In another embodiment the pragmatic parser will look for intention in the text element groups and intentional words are placed in the voice type characterization 34. For instance, voice one is characterized as neutral, authoritative and formal, the LSA will match the text element grouping that best fits this characterization.
Voice type 5 is a special case of the type of text element grouping. Voice type 5 impersonates a particular politician and the politician's name is in the voice type characterization 34. The thematic parser will pick up if a particular person says the quotations and the pragmatic parser will match the voice to the quotation.
Latent Semantic Analysis (LSA) is a fully automatic mathematical/statistical technique for extracting relations of expected contextual usage of words in passages of text. This process is used in the preferred embodiment. Other forms of Latent Semantic Indexing or automatic word meaning comparisons could be used.
LSA used in the pragmatic parser has two inputs. The first input is a group of text elements. The second input is the voice type characterizations. The pragmatic parser has an output that provides an indication of the correlation between the groups of text elements and the voice type characterizations.
Although a reader does not need to understand the internal process of LSA in order to put the invention into practice, for the sake of completeness a brief overview of the LSA process within the automated system is given.
The text elements of the document form the columns of a matrix. Each cell in the matrix contains the frequency with which a word of its row appears in the text element. The cell entries are subjected to a preliminary transformation in which each cell frequency is weighted by a function that expresses both the word's importance in the particular passage and the degree to which the word type carries information in the domain of discourse in general.
The LSA applies singular value decomposition (SVD) to the matrix. This is a general form of factor analysis that condenses the very large matrix of word-by-context data into a much smaller (but still typically 100-500) dimensional representation. In SVD, a rectangular matrix is decomposed into the product of three other matrices. One component matrix describes the original row entities as vectors of derived orthogonal factor values, another describes the original column entities in the same way, and the third is a diagonal matrix containing scaling values such that when the three components are matrix-multiplied, the original matrix is reconstructed. Any matrix can be so decomposed perfectly, using no more factors than the smallest dimension of the original matrix.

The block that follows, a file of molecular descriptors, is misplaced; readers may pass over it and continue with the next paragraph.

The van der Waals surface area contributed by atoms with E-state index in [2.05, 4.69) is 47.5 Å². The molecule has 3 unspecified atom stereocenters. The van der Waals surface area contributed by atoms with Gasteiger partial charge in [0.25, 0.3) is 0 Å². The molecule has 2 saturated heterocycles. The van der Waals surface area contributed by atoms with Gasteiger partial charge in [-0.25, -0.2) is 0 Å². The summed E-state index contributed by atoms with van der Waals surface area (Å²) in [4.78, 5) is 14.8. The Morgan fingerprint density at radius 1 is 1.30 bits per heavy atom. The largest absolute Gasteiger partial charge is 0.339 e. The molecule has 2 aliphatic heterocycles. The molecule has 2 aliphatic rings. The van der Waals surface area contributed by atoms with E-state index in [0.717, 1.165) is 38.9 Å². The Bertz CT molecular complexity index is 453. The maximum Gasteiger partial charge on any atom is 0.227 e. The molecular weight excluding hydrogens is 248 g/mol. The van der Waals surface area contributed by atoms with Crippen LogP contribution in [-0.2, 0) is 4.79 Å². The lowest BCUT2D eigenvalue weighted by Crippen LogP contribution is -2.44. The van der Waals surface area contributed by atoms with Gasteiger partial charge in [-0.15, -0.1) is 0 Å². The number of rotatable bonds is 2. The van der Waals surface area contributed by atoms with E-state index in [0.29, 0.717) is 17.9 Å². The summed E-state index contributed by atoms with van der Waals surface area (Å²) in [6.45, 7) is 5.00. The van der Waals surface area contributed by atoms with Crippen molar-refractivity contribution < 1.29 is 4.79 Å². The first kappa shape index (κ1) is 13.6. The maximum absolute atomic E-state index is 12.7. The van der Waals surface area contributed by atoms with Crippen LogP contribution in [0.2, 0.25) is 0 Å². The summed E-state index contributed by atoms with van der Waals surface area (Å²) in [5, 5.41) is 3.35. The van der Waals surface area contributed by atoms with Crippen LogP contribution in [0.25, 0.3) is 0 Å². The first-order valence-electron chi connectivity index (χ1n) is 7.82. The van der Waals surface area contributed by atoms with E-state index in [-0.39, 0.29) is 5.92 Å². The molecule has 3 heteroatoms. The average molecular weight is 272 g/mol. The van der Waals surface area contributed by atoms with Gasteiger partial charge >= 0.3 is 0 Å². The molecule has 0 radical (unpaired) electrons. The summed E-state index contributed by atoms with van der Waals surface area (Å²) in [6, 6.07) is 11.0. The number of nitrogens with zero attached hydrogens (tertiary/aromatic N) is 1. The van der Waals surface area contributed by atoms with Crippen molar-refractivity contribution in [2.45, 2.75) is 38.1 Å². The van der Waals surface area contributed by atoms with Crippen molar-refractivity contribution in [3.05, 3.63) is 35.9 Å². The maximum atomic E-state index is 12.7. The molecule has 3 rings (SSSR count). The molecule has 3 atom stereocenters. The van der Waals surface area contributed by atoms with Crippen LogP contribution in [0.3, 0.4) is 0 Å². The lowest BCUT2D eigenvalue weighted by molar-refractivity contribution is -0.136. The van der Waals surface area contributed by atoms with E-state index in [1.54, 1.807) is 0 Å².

Each word has a vector based on the values of the row in the matrix reduced by SVD for that word. Two words can be compared by measuring the cosine of the angle between the vectors of the two words in a pre-constructed multidimensional semantic space. Similarly, two text elements each containing a plurality of words can be compared. Each text element has a vector produced by summing the vectors of the individual words in the passage.
In this case the text elements are a set of words from the source document. The similarity between resulting vectors for text elements, as measured by the cosine of their contained angle, has been shown to closely mimic human judgments of meaning similarity. The measurement of the cosine of the contained angle provides a value for each comparison of a text element with a source text.
In the pragmatic parser a set of voice type characterization words and a group of text elements are input into an LSA program. For example, the set of words “neutral, authoritative, formal” and the words of a particular text element group are input. The program outputs a value of correlation between the set of words and the text element group. This is repeated for each set of voice characterizations and for each text element group text in a one to one mapping until a set of values is obtained.
Modification would be effected as follows. For a full TTS system for speech output, the prosodic parameters relating to segmental and supra-segmental duration, pitch and intensity would be varied. If the mean pitch is varied beyond half an octave then distortion may occur so normalization of the voice signal would be effected. For pre-recorded audio output, the source characteristics of, for instance, Linear Predictive Coding (LPC) analysis would be modified in respect of pitch only, limited to mean pitch value differences of a third an octave.
The next grouping is the text in the Email Inbox Window 30 and voice type 2 is assigned. The last grouping is the adverts 26A, 26B and voice type 3 is assigned to both adverts which are treated as one text element.
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|U.S. Classification||704/260, 704/258, 715/727, 704/9, 715/256|
|International Classification||G10L13/00, G06F17/27, G10L13/08|
|May 13, 2009||AS||Assignment|
Owner name: NUANCE COMMUNICATIONS, INC., MASSACHUSETTS
Free format text: ASSIGNMENT OF ASSIGNORS INTEREST;ASSIGNOR:INTERNATIONAL BUSINESS MACHINES CORPORATION;REEL/FRAME:022689/0317
Effective date: 20090331
Owner name: NUANCE COMMUNICATIONS, INC.,MASSACHUSETTS
Free format text: ASSIGNMENT OF ASSIGNORS INTEREST;ASSIGNOR:INTERNATIONAL BUSINESS MACHINES CORPORATION;REEL/FRAME:022689/0317
Effective date: 20090331
|Aug 9, 2011||CC||Certificate of correction|
|Oct 29, 2014||FPAY||Fee payment|
Year of fee payment: 4